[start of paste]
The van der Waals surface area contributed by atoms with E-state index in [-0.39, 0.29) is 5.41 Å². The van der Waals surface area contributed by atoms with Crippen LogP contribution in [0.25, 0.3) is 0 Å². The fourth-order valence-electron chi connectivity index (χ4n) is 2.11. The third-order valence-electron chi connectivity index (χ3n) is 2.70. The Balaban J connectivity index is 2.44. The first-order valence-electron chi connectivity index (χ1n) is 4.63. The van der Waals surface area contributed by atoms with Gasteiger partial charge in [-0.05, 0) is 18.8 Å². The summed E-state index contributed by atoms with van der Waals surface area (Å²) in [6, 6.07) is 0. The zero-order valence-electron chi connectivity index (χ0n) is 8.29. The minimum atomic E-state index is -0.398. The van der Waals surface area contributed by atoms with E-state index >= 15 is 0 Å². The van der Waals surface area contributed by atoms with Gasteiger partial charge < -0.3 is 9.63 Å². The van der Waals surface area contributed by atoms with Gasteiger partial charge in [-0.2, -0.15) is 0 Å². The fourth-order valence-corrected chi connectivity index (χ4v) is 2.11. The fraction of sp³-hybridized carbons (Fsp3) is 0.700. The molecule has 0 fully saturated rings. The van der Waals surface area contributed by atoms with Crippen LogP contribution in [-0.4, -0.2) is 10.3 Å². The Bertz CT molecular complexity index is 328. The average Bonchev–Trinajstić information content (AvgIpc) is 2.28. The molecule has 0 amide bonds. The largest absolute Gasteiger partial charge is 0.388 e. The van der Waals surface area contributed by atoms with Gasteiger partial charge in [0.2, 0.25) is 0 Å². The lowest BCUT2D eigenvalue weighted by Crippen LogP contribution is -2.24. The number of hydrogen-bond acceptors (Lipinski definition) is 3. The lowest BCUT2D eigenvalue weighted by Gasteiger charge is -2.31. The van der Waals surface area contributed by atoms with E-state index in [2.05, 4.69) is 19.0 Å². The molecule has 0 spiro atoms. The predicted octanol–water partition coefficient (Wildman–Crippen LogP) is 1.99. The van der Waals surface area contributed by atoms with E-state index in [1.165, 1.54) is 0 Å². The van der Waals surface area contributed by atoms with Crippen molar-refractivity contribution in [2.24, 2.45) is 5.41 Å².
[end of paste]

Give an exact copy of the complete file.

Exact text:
The van der Waals surface area contributed by atoms with E-state index in [-0.39, 0.29) is 5.41 Å². The van der Waals surface area contributed by atoms with Crippen LogP contribution in [0.25, 0.3) is 0 Å². The fourth-order valence-electron chi connectivity index (χ4n) is 2.11. The third-order valence-electron chi connectivity index (χ3n) is 2.70. The Balaban J connectivity index is 2.44. The first-order valence-electron chi connectivity index (χ1n) is 4.63. The van der Waals surface area contributed by atoms with Gasteiger partial charge in [-0.05, 0) is 18.8 Å². The summed E-state index contributed by atoms with van der Waals surface area (Å²) in [6, 6.07) is 0. The zero-order valence-electron chi connectivity index (χ0n) is 8.29. The minimum atomic E-state index is -0.398. The van der Waals surface area contributed by atoms with E-state index >= 15 is 0 Å². The van der Waals surface area contributed by atoms with Gasteiger partial charge < -0.3 is 9.63 Å². The van der Waals surface area contributed by atoms with Gasteiger partial charge in [-0.2, -0.15) is 0 Å². The fourth-order valence-corrected chi connectivity index (χ4v) is 2.11. The fraction of sp³-hybridized carbons (Fsp3) is 0.700. The molecule has 0 fully saturated rings. The van der Waals surface area contributed by atoms with Crippen LogP contribution in [-0.4, -0.2) is 10.3 Å². The Bertz CT molecular complexity index is 328. The average Bonchev–Trinajstić information content (AvgIpc) is 2.28. The molecule has 0 amide bonds. The largest absolute Gasteiger partial charge is 0.388 e. The van der Waals surface area contributed by atoms with Gasteiger partial charge in [0.2, 0.25) is 0 Å². The lowest BCUT2D eigenvalue weighted by Crippen LogP contribution is -2.24. The number of hydrogen-bond acceptors (Lipinski definition) is 3. The lowest BCUT2D eigenvalue weighted by Gasteiger charge is -2.31. The van der Waals surface area contributed by atoms with E-state index in [2.05, 4.69) is 19.0 Å². The molecule has 0 spiro atoms. The predicted octanol–water partition coefficient (Wildman–Crippen LogP) is 1.99. The van der Waals surface area contributed by atoms with E-state index in [1.165, 1.54) is 0 Å². The van der Waals surface area contributed by atoms with Crippen molar-refractivity contribution in [2.24, 2.45) is 5.41 Å².